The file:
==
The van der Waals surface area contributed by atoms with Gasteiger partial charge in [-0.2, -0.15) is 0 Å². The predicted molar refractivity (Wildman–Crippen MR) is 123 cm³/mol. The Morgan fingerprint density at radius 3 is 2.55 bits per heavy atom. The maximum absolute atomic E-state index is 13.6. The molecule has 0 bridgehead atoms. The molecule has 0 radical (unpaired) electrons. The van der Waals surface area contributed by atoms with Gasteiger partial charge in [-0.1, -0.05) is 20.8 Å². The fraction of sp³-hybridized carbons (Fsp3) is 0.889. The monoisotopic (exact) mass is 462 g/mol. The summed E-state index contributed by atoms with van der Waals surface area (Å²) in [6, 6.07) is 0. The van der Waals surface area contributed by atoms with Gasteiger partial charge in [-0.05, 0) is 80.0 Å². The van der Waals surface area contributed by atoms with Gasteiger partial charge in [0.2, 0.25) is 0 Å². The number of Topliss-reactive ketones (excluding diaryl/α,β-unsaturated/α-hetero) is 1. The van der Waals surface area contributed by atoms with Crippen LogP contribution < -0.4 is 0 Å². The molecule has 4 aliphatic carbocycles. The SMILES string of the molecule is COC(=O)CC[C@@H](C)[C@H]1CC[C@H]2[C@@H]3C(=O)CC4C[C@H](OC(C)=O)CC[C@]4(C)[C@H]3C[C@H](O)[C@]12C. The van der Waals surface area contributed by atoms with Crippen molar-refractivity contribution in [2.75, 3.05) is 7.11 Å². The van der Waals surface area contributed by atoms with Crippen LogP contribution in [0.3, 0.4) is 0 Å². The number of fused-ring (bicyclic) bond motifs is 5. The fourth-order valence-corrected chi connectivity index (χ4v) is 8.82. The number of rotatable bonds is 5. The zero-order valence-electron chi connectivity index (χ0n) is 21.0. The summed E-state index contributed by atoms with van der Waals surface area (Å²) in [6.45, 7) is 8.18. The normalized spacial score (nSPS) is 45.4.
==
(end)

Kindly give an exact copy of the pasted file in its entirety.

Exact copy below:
The van der Waals surface area contributed by atoms with Gasteiger partial charge in [-0.2, -0.15) is 0 Å². The predicted molar refractivity (Wildman–Crippen MR) is 123 cm³/mol. The Morgan fingerprint density at radius 3 is 2.55 bits per heavy atom. The maximum absolute atomic E-state index is 13.6. The molecule has 0 bridgehead atoms. The molecule has 0 radical (unpaired) electrons. The van der Waals surface area contributed by atoms with Gasteiger partial charge in [-0.1, -0.05) is 20.8 Å². The fraction of sp³-hybridized carbons (Fsp3) is 0.889. The monoisotopic (exact) mass is 462 g/mol. The summed E-state index contributed by atoms with van der Waals surface area (Å²) in [6, 6.07) is 0. The van der Waals surface area contributed by atoms with Gasteiger partial charge in [-0.05, 0) is 80.0 Å². The van der Waals surface area contributed by atoms with Gasteiger partial charge in [0.2, 0.25) is 0 Å². The number of Topliss-reactive ketones (excluding diaryl/α,β-unsaturated/α-hetero) is 1. The van der Waals surface area contributed by atoms with Crippen LogP contribution < -0.4 is 0 Å². The molecule has 4 aliphatic carbocycles. The SMILES string of the molecule is COC(=O)CC[C@@H](C)[C@H]1CC[C@H]2[C@@H]3C(=O)CC4C[C@H](OC(C)=O)CC[C@]4(C)[C@H]3C[C@H](O)[C@]12C. The van der Waals surface area contributed by atoms with Crippen molar-refractivity contribution in [2.75, 3.05) is 7.11 Å². The van der Waals surface area contributed by atoms with Crippen LogP contribution in [0.3, 0.4) is 0 Å². The number of fused-ring (bicyclic) bond motifs is 5. The fourth-order valence-corrected chi connectivity index (χ4v) is 8.82. The number of rotatable bonds is 5. The zero-order valence-electron chi connectivity index (χ0n) is 21.0. The summed E-state index contributed by atoms with van der Waals surface area (Å²) in [6.45, 7) is 8.18. The normalized spacial score (nSPS) is 45.4.